By RACHEL BUTH
One community health center in New York has frozen hiring. Another in Missouri can’t get a bank loan to expand.
The nation’s 1,400 community health centers are carefully watching expenses in case the financial rescue they hope Congress delivers very soon doesn’t arrive. With four days left in the government’s fiscal year, Congress has not voted on reauthorizing billions of dollars now going to community health centers and other health programs for the 2018 budget year that starts Sunday.
“The anxiety level is increasing on almost a daily basis,” said Dan Hawkins, senior vice president of the National Association of Community Health Centers (NACHC) in Washington, D.C. “There is broad support and agreement in Congress that it should get done, but we are working against a ticking clock and a crowded legislative calendar.”
For the past two weeks, the GOP’s scramble to repeal the Affordable Care Act before the month ends pushed other healthcare matters off the congressional agenda. That effort ended Tuesday when Senate Republicans said they would not seek a vote this week because they lacked enough support to pass the bill.
It’s not clear if lawmakers’ lighter agenda will now leave room for funding health centers or deciding other issues, such as renewing the Children’s Health Insurance Program (CHIP), which also expires Sept. 30. At a hearing Sept. 25, Senate Finance Committee Chairman Orrin Hatch (R.-Utah) urged his colleagues to work with the Senate’s health committee to settle the matter. NACHC officials privately express optimism that a deal might come later in October if not by Sunday.
Community health centers operate in more than 9,500 locations, serving 27 million people, according to the NACHC. They are the main source of healthcare for many low-income Americans — and the only source of primary care in many underserved areas.
Health centers provide preventive care, counseling, dentistry and primary care to everyone, whether or not they can pay. A sliding fee scale based on income and family size is available to patients without insurance.
In 2015, nearly 1 in 6 Medicaid beneficiaries received health-center services, the Kaiser Family Foundation reported this year. (Kaiser Health News is an editorially independent program of the foundation.)
“The end result is these are people who will be locked out of health care” without new funding, Hawkins said.
Community health centers gained billions of dollars in federal revenue under the ACA, which created a special trust fund to support them from 2011 through 2015. The Community Health Center Fund was extended in 2015 for two years with an additional $3.6 billion annually.
That money represents 70 percent of all federal grants to health centers and about a fifth of their annual revenue. Medicaid reimbursements account for the largest share, about 40 percent.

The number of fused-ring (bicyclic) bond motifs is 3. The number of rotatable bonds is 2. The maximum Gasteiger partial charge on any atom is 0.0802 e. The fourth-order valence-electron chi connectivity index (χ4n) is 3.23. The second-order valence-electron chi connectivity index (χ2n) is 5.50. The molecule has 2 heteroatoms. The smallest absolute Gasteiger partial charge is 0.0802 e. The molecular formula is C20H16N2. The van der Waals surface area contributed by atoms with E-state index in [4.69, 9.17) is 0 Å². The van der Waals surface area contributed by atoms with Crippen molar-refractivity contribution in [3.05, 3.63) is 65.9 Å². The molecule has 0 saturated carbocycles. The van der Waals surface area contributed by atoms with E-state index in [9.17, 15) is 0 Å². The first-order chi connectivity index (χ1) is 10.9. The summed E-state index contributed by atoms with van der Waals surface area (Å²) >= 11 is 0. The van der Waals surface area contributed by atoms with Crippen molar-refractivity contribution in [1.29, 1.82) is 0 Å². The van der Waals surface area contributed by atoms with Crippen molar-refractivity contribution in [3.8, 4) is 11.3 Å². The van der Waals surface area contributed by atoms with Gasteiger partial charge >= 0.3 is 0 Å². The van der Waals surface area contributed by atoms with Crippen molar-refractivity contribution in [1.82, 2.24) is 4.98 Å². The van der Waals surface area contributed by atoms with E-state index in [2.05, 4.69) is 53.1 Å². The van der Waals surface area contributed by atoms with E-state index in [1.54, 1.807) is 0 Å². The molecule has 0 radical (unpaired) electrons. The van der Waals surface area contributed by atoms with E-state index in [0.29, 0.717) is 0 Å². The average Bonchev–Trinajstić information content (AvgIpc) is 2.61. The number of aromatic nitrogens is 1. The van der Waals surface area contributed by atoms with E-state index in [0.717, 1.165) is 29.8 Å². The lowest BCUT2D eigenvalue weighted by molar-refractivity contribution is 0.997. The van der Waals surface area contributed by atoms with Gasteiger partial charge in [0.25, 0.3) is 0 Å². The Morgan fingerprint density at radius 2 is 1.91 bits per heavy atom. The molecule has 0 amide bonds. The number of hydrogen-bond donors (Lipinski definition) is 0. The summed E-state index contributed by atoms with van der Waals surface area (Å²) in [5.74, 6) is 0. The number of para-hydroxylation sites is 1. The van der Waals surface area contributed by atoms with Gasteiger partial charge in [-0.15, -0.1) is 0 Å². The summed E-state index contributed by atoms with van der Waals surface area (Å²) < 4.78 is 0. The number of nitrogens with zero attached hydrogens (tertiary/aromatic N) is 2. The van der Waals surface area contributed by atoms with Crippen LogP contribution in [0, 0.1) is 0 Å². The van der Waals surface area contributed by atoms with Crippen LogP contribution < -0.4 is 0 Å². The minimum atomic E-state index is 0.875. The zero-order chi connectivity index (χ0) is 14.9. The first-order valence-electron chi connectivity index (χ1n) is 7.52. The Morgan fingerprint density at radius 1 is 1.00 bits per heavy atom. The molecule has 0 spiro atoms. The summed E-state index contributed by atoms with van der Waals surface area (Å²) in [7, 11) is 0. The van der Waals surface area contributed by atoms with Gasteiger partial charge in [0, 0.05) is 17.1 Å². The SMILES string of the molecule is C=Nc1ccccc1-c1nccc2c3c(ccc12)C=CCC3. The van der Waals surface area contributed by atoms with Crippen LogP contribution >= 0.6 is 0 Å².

One beneficiary is Pamela Richardson, a 60-year-old patient of Valley Community Healthcare,in North Hollywood, Calif., who suffers from an iron- absorption disorder called hereditary hemochromatosis. She was unable to get health insurance before Obamacare prohibited insurers from excluding people with preexisting medical conditions. The clinic helped her sign up for coverage through the Medi-Cal expansion.
Once Richardson was covered, she received long-delayed primary care, which revealed she had “scary high” blood pressure and a lump in one breast (which proved benign). “When you don’t have insurance you don’t get breast exams. You don’t have Pap smears,” she told a KHN reporter earlier this year. “I wish people had a little more patience with Obamacare. Once you get what’s wrong with you under control, the cost would come down.”
California has by far the most federally funded health centers and they serve 6.2 million Californians, according to CaliforniaHealth+ Advocates, which represents state clinics. They have received over $1.6 billion from 2011 through 2016 from the Community Health Center Fund, more than any other state, the Congressional Research Service reported in January.
If health centers receive no new funds for 2018, the ensuing financial crunch would cost 51,000 jobs, force the centers to close 2,800 locations and cause 9 million people to lose healthcare services, according to a budget document that the Health and Human Services Department gave Congress in July.
Uncertainty about what Congress will do now is already causing problems. Hawkins said his members call him and his staff every day, fretting about employment contracts, lease agreements and equipment rentals that run past Oct. 1.
Neighborhood Health in Nashville, Tenn., has federal grant money that will carry it through Jan. 31, but CEO Mary Bufwack said some of her 180 staff members live paycheck to paycheck and are getting nervous about Neighborhood’s stability.
Bufwack is worried the health center won’t receive money it needs to replace a clinic, a project now being planned.
She fears that a new doctor she recruited to join Neighborhood next June will take another job before she can get his signature on an employment contract. And she doesn’t want to do that until she’s sure about her budget.
Mostly, she worries that whatever Congress gives her will be only for one year.
“We’re already worried about next Sept. 30,” Bufwack said.